As in arithmetic you have to first learn the tables fluently. Only after that can you start with algebra, geometry, calculus, and all the other branches of units.

Take for example portraiture. One artist will start immediately with brush and sketch the outlines and then fill in with the colors needed. One swears by one set of colors, while others say that theirs are the best.
Other artists have to grid out the portrait because they are not able to draw properly. Others paint in the old masters way of grisaille and glazing method.

What I am trying to point out here is the old saying, "All roads lead to Rome". Some go over the mountain, some have rivers to cross while some go by way of the plains. If you want to try all of them at the same time you will never get to Rome.

Choose one road and then stick to it. That way you arrive there faster, fresher and happier.

You are what you THINK about - Napoleon Hill


patindaytona

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Reply #5 on: January 06, 2011, 07:13:43 PM
Thanks oh wise one (just kidding). I like your words of wisdom. I save them because "words"are sometimes all we have.  In the color buster tutorial i have a clue as to when to use a mid-tone as the base and then use it for the shadows, or lighten it for the lights. Nolan said something about "when you have a narrow range of tonal values". It makes sense.   On the other hand, for trees, etc. They are not a narrow range and would just be better off by starting the base color as a DARK, then lightening further as needed. I'm working on a road. I say working, but when I paint something, it's DONE in 20 minutes, the fiddling for two weeks. So, I guess a road would use a mid-tone as the base and go from there. I know it's not a requirment though.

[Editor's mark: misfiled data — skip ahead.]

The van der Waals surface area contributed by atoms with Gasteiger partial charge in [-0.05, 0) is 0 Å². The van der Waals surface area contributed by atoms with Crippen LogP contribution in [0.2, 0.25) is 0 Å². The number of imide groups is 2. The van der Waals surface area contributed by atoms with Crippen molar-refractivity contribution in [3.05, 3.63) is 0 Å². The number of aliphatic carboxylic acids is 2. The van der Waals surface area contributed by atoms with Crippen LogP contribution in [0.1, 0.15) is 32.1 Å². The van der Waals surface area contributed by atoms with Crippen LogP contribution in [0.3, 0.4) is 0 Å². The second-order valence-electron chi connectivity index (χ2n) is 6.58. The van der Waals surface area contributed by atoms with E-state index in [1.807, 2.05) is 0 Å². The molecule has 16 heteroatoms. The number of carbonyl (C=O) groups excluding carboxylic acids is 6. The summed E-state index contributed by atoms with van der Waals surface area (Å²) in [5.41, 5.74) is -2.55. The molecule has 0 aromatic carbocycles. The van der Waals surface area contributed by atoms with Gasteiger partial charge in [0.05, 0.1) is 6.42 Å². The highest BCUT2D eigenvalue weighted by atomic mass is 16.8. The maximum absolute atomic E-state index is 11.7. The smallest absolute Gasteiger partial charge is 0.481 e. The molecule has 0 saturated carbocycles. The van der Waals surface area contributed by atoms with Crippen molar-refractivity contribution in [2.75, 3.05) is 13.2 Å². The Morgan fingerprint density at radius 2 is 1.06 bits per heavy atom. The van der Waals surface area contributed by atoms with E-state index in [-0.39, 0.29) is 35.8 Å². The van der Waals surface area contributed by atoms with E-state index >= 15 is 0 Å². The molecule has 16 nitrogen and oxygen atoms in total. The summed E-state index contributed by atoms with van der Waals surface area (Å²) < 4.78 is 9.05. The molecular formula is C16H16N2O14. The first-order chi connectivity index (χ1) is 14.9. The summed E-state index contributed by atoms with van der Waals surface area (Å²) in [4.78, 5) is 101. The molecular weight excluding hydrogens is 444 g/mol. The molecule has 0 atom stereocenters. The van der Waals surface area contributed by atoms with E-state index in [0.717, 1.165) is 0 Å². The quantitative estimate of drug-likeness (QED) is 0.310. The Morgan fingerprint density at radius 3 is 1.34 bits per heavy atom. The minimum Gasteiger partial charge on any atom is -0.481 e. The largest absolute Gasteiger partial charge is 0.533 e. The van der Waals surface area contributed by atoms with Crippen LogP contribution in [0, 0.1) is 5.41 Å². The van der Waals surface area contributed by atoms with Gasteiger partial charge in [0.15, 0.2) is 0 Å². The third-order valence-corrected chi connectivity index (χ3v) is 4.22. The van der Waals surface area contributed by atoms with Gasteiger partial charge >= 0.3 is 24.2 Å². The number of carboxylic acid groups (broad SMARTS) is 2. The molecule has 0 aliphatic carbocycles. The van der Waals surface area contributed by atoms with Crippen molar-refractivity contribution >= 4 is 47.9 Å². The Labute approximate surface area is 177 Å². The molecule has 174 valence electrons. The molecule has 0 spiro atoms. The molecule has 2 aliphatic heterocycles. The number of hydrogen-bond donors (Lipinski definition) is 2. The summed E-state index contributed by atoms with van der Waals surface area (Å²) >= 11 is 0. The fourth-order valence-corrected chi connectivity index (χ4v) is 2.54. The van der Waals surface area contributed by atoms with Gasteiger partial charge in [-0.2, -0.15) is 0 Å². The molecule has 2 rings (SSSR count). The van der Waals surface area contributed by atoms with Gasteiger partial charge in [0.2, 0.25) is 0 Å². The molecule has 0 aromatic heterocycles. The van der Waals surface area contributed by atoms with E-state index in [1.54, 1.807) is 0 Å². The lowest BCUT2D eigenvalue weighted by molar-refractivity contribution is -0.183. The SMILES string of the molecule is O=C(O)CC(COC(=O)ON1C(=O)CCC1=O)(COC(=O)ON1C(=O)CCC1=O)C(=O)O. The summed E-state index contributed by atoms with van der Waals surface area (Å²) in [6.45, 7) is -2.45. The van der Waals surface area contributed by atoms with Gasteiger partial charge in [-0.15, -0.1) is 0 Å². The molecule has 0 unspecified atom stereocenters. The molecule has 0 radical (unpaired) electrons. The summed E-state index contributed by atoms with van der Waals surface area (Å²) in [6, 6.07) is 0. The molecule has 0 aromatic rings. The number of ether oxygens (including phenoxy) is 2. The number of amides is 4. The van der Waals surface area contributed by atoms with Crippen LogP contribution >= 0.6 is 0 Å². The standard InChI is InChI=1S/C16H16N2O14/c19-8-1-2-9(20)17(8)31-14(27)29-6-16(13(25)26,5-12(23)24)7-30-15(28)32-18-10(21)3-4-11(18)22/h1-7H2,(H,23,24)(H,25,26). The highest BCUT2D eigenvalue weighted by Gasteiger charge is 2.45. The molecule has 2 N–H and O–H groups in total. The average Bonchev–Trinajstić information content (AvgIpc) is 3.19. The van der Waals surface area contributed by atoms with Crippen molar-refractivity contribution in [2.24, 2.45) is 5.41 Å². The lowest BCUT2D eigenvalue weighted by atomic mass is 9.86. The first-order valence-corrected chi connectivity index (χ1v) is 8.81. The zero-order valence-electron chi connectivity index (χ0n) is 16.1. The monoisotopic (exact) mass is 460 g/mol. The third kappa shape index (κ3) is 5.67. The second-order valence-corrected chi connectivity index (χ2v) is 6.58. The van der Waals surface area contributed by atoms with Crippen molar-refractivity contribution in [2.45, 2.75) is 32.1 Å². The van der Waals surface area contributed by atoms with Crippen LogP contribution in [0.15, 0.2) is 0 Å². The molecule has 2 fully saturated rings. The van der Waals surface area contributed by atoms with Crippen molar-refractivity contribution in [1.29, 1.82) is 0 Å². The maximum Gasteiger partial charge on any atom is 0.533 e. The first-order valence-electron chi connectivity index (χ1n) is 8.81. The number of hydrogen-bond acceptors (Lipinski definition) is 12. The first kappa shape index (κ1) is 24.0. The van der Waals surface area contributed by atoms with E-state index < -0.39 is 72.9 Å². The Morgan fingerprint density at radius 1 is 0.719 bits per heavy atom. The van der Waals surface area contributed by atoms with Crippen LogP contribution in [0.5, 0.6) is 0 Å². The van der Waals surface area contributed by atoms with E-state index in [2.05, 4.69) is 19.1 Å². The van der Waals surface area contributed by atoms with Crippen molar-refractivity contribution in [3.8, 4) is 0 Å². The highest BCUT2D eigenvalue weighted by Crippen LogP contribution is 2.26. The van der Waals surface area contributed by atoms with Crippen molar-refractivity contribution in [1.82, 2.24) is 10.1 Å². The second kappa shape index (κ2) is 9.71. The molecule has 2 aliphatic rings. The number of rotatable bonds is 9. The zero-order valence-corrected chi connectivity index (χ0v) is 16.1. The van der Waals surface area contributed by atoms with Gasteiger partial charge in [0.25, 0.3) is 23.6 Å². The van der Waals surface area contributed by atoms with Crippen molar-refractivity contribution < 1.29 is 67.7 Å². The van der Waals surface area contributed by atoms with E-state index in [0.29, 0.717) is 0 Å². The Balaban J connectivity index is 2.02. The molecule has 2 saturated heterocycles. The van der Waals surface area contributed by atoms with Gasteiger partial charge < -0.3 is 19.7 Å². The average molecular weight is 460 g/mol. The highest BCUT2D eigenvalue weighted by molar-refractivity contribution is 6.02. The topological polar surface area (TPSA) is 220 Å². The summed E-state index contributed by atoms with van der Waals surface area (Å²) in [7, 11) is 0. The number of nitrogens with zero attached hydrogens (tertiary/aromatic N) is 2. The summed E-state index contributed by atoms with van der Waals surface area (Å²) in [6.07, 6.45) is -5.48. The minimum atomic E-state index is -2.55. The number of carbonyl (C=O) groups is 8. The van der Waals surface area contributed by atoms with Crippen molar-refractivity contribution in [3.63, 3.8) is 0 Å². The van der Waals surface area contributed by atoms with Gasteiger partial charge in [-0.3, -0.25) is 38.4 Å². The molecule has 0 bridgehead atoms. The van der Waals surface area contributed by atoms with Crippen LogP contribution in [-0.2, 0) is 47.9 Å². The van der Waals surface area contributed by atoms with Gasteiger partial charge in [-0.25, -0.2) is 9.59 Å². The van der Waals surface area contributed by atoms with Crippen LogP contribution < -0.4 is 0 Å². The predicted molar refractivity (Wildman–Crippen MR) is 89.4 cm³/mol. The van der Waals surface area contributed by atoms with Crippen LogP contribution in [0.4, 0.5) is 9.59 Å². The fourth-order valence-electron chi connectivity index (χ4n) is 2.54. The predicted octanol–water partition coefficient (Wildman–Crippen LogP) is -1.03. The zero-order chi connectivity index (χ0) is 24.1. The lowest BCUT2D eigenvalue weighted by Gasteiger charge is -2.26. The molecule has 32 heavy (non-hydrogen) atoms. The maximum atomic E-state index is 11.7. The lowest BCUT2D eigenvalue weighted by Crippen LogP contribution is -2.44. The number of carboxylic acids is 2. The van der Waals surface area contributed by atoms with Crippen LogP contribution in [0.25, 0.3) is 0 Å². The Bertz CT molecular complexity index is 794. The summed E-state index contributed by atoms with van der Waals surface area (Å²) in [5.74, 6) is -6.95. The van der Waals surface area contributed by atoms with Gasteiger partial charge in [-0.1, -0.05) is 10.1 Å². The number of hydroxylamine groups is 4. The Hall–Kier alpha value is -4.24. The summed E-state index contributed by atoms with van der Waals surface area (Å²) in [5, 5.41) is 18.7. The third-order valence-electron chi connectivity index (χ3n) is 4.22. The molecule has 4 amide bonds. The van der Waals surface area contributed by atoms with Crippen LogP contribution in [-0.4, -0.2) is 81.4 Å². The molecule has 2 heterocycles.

The moment you find yourself mostly satisfied with a painting and think you'll "just quickly" do this or that, that's the moment to stop completely. Take the painting off your easel and put it aside for at least 24 hours, then reassess whether it really needs that tweak.


dennis

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Reply #6 on: January 06, 2011, 07:27:45 PM
Just look at the subject at hand and then decide what to do - you have 2 choices, in other words:
Which one would be the best - starting dark and going lighter - or starting mid tone and then going lighter one way and going darker the other way?

It really does not matter which one you choose - just choose the one you are the most comfortable with.
You are what you THINK about - Napoleon Hill


nolan

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Reply #7 on: January 07, 2011, 07:41:04 PM
Pat, when mixing colors I always mix the mid tone color first as this is the color that is most pure (highest color intensity / chroma), and as you will see from my color mixing tutorial I then use my color mixing rules to mix the highlights and shadows. I just find that this gives me the least amount of work and all the colors stem from one base mix so I know they will all work harmoniously together on the painting.

Then when I paint, I paint from dark to light as normal.